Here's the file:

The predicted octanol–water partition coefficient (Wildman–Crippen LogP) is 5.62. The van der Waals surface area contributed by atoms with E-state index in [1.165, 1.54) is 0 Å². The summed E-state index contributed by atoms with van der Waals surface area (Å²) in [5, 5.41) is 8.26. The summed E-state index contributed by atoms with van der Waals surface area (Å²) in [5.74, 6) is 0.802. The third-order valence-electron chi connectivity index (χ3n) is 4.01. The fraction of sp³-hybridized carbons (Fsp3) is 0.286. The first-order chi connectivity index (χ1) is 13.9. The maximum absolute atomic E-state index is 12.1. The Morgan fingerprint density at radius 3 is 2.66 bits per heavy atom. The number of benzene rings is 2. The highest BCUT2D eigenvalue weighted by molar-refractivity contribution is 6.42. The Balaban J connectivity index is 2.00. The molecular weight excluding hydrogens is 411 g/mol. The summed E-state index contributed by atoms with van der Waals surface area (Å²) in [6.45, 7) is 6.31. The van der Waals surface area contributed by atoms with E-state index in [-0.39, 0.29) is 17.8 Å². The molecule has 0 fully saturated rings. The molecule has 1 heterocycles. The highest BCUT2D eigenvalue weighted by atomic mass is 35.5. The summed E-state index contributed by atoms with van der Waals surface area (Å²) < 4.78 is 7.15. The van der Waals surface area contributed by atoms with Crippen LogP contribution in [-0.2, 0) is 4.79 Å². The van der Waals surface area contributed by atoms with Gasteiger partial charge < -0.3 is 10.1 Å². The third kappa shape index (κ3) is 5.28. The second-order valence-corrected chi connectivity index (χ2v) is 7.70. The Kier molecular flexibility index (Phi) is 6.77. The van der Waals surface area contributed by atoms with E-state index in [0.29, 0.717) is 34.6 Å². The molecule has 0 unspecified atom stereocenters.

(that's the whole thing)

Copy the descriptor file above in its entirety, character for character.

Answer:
The predicted octanol–water partition coefficient (Wildman–Crippen LogP) is 5.62. The van der Waals surface area contributed by atoms with E-state index in [1.165, 1.54) is 0 Å². The summed E-state index contributed by atoms with van der Waals surface area (Å²) in [5, 5.41) is 8.26. The summed E-state index contributed by atoms with van der Waals surface area (Å²) in [5.74, 6) is 0.802. The third-order valence-electron chi connectivity index (χ3n) is 4.01. The fraction of sp³-hybridized carbons (Fsp3) is 0.286. The first-order chi connectivity index (χ1) is 13.9. The maximum absolute atomic E-state index is 12.1. The Morgan fingerprint density at radius 3 is 2.66 bits per heavy atom. The number of benzene rings is 2. The highest BCUT2D eigenvalue weighted by molar-refractivity contribution is 6.42. The Balaban J connectivity index is 2.00. The molecular weight excluding hydrogens is 411 g/mol. The summed E-state index contributed by atoms with van der Waals surface area (Å²) in [6.45, 7) is 6.31. The van der Waals surface area contributed by atoms with E-state index in [-0.39, 0.29) is 17.8 Å². The molecule has 0 fully saturated rings. The molecule has 1 heterocycles. The highest BCUT2D eigenvalue weighted by atomic mass is 35.5. The summed E-state index contributed by atoms with van der Waals surface area (Å²) < 4.78 is 7.15. The van der Waals surface area contributed by atoms with Crippen LogP contribution in [-0.2, 0) is 4.79 Å². The van der Waals surface area contributed by atoms with Gasteiger partial charge < -0.3 is 10.1 Å². The third kappa shape index (κ3) is 5.28. The second-order valence-corrected chi connectivity index (χ2v) is 7.70. The Kier molecular flexibility index (Phi) is 6.77. The van der Waals surface area contributed by atoms with E-state index in [0.29, 0.717) is 34.6 Å². The molecule has 0 unspecified atom stereocenters.